The experiment was performed on Helgoland (54°11′N, 07°53′E), which is a small (approximately 1 km²) island in the North Sea (Fig. 1). The closest shorelines are on Wangerooge Island in the south (44 km) and at St Peter-Ording (48 km; near Tümlauer Koog) in the east-northeast (Fig. 1B). The shoreline of the German Bight encompasses Helgoland in a section from about 17 deg (Sylt Island; 72 km) to 232 deg (Borkum Island; 104 km; Fig. 1B). Otherwise, Helgoland is surrounded by open sea, with the Norwegian coast approximately 425 km to the north and the British coast approximately 500 km to the west (Fig. 1A).
During spring migration, robins regularly stopover on the island, with up to 200 individuals per day during peak passage from the end of March to the end of April (Dierschke et al., 2011). Robins are solitary night migrants, and thus their migratory behaviour is independent of conspecifics (Schmaljohann and Klinner, 2020; Packmor et al., 2020; Dorka, 1966). According to ring recoveries, robins passing Helgoland in spring migrate to northern Germany, southern Scandinavia and the Baltic region (Fig. 1A; Dierschke et al., 2011; Bairlein et al., 2014). The proposed breeding area is therefore approximately 50 to 1250 km away from our study side. Radio-tracking data of migrating robins from Helgoland show a mean departure direction of 90 deg in spring (Klinner, 2020). Robins are irregular breeders with a maximum of 1–2 pairs on Helgoland (Dierschke et al., 2011) and no breeding record in summer 2021 (J. Dierschke, pers. comm.). Consequently, all robins included in our experiments were migrants. We caught robins with Helgoland funnel traps and mist nets between 24 March and 22 April 2021 throughout the day. Birds were aged according to Svensson (1992) and Jenni and Winkler (2020). Only second-calendar-year birds entered the experiment to exclude any potential age effects. Maximum wing chord of each individual was measured to the nearest 0.5 mm (Svensson, 1992).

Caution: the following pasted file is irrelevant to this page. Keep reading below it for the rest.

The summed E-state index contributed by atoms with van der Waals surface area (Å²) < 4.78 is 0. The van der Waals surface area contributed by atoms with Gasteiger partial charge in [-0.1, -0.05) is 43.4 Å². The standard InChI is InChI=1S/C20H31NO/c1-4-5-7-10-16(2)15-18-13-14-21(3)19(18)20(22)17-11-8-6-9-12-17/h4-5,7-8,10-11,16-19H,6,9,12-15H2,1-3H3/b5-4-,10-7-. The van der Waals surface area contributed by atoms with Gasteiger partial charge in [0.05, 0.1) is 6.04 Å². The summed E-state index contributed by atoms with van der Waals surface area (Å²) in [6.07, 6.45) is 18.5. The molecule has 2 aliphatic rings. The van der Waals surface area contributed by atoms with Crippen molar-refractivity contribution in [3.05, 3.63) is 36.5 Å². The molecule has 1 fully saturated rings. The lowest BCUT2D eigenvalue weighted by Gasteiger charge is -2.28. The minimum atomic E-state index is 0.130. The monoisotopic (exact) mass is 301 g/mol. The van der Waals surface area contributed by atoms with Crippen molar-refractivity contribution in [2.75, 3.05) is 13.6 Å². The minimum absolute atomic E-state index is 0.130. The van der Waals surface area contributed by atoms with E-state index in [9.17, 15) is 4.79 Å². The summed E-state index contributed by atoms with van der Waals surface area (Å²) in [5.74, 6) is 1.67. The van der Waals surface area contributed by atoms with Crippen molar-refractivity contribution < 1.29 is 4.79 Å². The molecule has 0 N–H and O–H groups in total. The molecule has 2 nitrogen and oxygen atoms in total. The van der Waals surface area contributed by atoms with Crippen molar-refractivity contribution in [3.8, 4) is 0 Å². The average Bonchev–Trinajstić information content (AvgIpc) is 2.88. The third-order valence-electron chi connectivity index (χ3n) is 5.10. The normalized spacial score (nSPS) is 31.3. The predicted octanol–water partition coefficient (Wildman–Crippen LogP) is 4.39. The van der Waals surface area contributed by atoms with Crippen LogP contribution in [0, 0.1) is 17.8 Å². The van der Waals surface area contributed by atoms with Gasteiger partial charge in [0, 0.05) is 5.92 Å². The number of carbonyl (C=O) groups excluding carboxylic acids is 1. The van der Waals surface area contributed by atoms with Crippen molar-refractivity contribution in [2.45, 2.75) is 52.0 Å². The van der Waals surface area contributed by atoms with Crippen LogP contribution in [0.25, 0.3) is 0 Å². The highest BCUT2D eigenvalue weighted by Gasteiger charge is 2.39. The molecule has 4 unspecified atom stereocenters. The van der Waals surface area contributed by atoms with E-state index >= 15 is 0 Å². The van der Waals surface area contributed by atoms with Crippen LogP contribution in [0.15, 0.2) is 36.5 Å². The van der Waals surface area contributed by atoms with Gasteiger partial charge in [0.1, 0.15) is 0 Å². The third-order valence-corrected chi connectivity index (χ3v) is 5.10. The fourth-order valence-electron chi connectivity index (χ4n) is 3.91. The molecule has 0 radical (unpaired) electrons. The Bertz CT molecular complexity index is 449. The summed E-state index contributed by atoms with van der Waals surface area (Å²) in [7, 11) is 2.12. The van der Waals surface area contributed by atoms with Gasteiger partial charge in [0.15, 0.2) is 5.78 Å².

After catching, birds were immediately transferred to individual cages (40×30 cm base, 40 cm high) within the island station of the Institute of Avian Research ‘Vogelwarte Helgoland’, where they received artificial light in the natural day:night rhythm. Birds were provided with ad libitum access to water and food (mealworms, Tenebrio molitor, supplemented with fat-food, Fett-Alleinfutter Typ II grün, Claus GmbH, Germany) to allow for accumulation of fat, i.e. accumulating energy stores. By that, we ensured that all birds carried sufficient and comparable energy stores important for high motivation to resume migration, as many studies have shown a significant positive correlation between energy stores and departure probability (Schmaljohann et al., 2022; Schmaljohann and Eikenaar, 2017; Klinner et al., 2020; Eikenaar et al., 2021).
Experimental treatment with a magnetic pulse
As night-migratory songbirds most likely decide to resume migration several hours before sunset (Eikenaar et al., 2020), we conducted the experiment 6 h before sunset to provide pulsed birds with sufficient time to include the altered geomagnetic map percept into their migratory decision-making process. Pulsed birds that did not directly depart in the first night after treatment can be assumed to still have perceived an altered geomagnetic field over the following days, because former studies demonstrated effects for approximately 10 days after magnetic pulsing (Wiltschko et al., 2007; Holland and Helm, 2013). We conducted the experiments only on days with favourable migration conditions (wind <8 m s−1, no rain) to minimise weather-dependent effects on migratory decisions (Erni et al., 2002; Packmor et al., 2020). On these days, at approximately 7 h before sunset, we divided the housed robins into two equally sized groups. To calculate the birds' energy stores (Kelsey et al., 2020), we weighed them to the nearest 0.1 g and estimated their muscle score (Bairlein, 1994). We found no difference in energy stores between the treatment and control groups (Welch’s two-sample t-test: t78=−0.852, P=0.315), which implies comparable physiological states between the groups.